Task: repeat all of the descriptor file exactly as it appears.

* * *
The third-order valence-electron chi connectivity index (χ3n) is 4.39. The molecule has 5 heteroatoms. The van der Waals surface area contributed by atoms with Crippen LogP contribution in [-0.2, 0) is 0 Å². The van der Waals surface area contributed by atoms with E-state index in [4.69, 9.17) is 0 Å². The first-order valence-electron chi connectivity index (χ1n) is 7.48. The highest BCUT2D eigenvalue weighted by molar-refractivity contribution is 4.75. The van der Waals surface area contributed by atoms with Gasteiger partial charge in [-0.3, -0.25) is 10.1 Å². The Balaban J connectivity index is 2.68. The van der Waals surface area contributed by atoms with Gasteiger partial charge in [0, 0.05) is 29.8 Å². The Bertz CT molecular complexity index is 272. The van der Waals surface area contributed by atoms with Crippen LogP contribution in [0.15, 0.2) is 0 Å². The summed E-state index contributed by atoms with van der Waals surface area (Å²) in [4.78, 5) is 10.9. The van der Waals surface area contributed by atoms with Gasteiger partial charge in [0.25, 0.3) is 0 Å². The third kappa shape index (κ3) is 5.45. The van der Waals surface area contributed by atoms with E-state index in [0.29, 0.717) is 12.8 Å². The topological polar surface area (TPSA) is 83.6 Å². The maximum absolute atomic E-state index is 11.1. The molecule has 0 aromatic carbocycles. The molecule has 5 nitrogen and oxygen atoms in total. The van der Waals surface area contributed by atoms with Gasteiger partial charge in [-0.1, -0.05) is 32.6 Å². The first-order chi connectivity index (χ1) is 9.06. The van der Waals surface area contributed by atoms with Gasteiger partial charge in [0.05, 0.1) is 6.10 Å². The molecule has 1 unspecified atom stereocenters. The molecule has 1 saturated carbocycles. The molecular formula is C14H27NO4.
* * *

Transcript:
The third-order valence-electron chi connectivity index (χ3n) is 4.39. The molecule has 5 heteroatoms. The van der Waals surface area contributed by atoms with Crippen LogP contribution in [-0.2, 0) is 0 Å². The van der Waals surface area contributed by atoms with E-state index in [4.69, 9.17) is 0 Å². The first-order valence-electron chi connectivity index (χ1n) is 7.48. The highest BCUT2D eigenvalue weighted by molar-refractivity contribution is 4.75. The van der Waals surface area contributed by atoms with Gasteiger partial charge in [-0.3, -0.25) is 10.1 Å². The Balaban J connectivity index is 2.68. The van der Waals surface area contributed by atoms with Gasteiger partial charge in [0, 0.05) is 29.8 Å². The Bertz CT molecular complexity index is 272. The van der Waals surface area contributed by atoms with Crippen LogP contribution in [0.15, 0.2) is 0 Å². The summed E-state index contributed by atoms with van der Waals surface area (Å²) in [4.78, 5) is 10.9. The van der Waals surface area contributed by atoms with Gasteiger partial charge in [0.25, 0.3) is 0 Å². The third kappa shape index (κ3) is 5.45. The van der Waals surface area contributed by atoms with E-state index in [0.29, 0.717) is 12.8 Å². The topological polar surface area (TPSA) is 83.6 Å². The maximum absolute atomic E-state index is 11.1. The molecule has 0 aromatic carbocycles. The molecule has 5 nitrogen and oxygen atoms in total. The van der Waals surface area contributed by atoms with Gasteiger partial charge in [-0.1, -0.05) is 32.6 Å². The first-order chi connectivity index (χ1) is 9.06. The van der Waals surface area contributed by atoms with Gasteiger partial charge in [0.05, 0.1) is 6.10 Å². The molecule has 1 unspecified atom stereocenters. The molecule has 1 saturated carbocycles. The molecular formula is C14H27NO4.